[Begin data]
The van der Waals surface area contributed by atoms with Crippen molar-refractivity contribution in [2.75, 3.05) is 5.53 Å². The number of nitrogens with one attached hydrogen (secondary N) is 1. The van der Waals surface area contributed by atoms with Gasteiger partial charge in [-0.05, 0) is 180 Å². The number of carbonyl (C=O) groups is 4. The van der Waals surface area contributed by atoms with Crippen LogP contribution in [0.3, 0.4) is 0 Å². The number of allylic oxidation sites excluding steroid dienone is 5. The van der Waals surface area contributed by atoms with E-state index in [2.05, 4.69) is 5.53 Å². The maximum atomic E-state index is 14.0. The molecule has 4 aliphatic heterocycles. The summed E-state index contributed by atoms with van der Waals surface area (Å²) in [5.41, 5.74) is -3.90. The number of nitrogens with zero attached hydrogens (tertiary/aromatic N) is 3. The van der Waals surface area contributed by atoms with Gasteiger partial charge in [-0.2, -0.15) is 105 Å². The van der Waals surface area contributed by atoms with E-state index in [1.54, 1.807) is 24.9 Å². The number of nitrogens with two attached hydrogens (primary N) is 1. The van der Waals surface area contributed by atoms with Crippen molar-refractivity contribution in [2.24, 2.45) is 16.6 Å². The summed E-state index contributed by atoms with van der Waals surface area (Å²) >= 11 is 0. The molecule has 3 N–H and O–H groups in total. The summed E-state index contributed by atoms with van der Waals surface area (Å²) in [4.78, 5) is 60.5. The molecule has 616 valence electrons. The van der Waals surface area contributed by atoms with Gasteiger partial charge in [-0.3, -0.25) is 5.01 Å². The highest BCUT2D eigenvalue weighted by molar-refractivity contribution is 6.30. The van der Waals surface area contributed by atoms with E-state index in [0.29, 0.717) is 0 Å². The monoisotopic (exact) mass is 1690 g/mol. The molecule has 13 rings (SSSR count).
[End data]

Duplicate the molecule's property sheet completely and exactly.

The van der Waals surface area contributed by atoms with Crippen molar-refractivity contribution in [2.75, 3.05) is 5.53 Å². The number of nitrogens with one attached hydrogen (secondary N) is 1. The van der Waals surface area contributed by atoms with Gasteiger partial charge in [-0.05, 0) is 180 Å². The number of carbonyl (C=O) groups is 4. The van der Waals surface area contributed by atoms with Crippen LogP contribution in [0.3, 0.4) is 0 Å². The number of allylic oxidation sites excluding steroid dienone is 5. The van der Waals surface area contributed by atoms with E-state index in [2.05, 4.69) is 5.53 Å². The maximum atomic E-state index is 14.0. The molecule has 4 aliphatic heterocycles. The summed E-state index contributed by atoms with van der Waals surface area (Å²) in [5.41, 5.74) is -3.90. The number of nitrogens with zero attached hydrogens (tertiary/aromatic N) is 3. The van der Waals surface area contributed by atoms with Gasteiger partial charge in [-0.2, -0.15) is 105 Å². The van der Waals surface area contributed by atoms with E-state index in [1.54, 1.807) is 24.9 Å². The number of nitrogens with two attached hydrogens (primary N) is 1. The van der Waals surface area contributed by atoms with Crippen molar-refractivity contribution in [2.24, 2.45) is 16.6 Å². The summed E-state index contributed by atoms with van der Waals surface area (Å²) >= 11 is 0. The molecule has 3 N–H and O–H groups in total. The summed E-state index contributed by atoms with van der Waals surface area (Å²) in [4.78, 5) is 60.5. The molecule has 616 valence electrons. The van der Waals surface area contributed by atoms with Gasteiger partial charge in [-0.3, -0.25) is 5.01 Å². The highest BCUT2D eigenvalue weighted by molar-refractivity contribution is 6.30. The van der Waals surface area contributed by atoms with E-state index in [0.29, 0.717) is 0 Å². The monoisotopic (exact) mass is 1690 g/mol. The molecule has 13 rings (SSSR count).